There is no constitutional right to a free attorney in employment discrimination cases. Unless a so-called pro se litigant can show the court that his claim clearly has merit, he’ll have to serve as his own lawyer.
Recent case: Carlos worked for Madelaine Chocolate. The company temporarily shut down, terminating its employees. About a month later, Madelaine started up production again, and Carlos returned shortly after several others were rehired.
He sued, alleging that he and other employees of Dominican nationality were the last rehired, resulting in the loss of a week’s worth of wages. He asked the court to assign a free lawyer to help him present his case.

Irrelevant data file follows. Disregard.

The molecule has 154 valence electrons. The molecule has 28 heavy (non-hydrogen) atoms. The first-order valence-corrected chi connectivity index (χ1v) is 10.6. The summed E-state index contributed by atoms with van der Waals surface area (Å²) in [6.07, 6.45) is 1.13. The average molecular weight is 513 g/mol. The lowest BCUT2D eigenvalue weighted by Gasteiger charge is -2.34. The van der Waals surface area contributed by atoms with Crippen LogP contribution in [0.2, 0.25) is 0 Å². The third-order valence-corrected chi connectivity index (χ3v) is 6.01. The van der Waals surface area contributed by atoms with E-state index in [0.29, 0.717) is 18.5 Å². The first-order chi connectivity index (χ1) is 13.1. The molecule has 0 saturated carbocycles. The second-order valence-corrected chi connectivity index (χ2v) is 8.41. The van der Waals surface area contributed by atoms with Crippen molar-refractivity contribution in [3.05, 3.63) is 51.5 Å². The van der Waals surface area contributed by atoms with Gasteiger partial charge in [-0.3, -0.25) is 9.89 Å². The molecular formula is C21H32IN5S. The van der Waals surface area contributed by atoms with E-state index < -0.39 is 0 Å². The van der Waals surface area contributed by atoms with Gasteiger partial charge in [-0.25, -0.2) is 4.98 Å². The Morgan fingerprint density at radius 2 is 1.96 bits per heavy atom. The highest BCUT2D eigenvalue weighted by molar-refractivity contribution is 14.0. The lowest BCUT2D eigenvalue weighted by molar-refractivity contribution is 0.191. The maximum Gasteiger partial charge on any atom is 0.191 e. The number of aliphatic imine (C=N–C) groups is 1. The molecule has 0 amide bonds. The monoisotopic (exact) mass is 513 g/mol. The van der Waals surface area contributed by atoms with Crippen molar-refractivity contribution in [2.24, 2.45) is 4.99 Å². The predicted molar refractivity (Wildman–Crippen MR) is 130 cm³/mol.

The court refused and tossed out the lawsuit, concluding that Carlos didn’t have a case. A short delay in rehiring isn’t grounds for a federal lawsuit. (Pena v. Madelaine Chocolate, No. 10-CV-4067, SD NY, 2012)
- Prepare to justify any adverse employment action affecting members of the military
- Make it one of HR's goals: Ensure everyone gets training on harassment
- Illegal status doesn't bar employee's discrimination claim
- Minor schedule change isn't an adverse employment action
- How not to manage a hostile work environment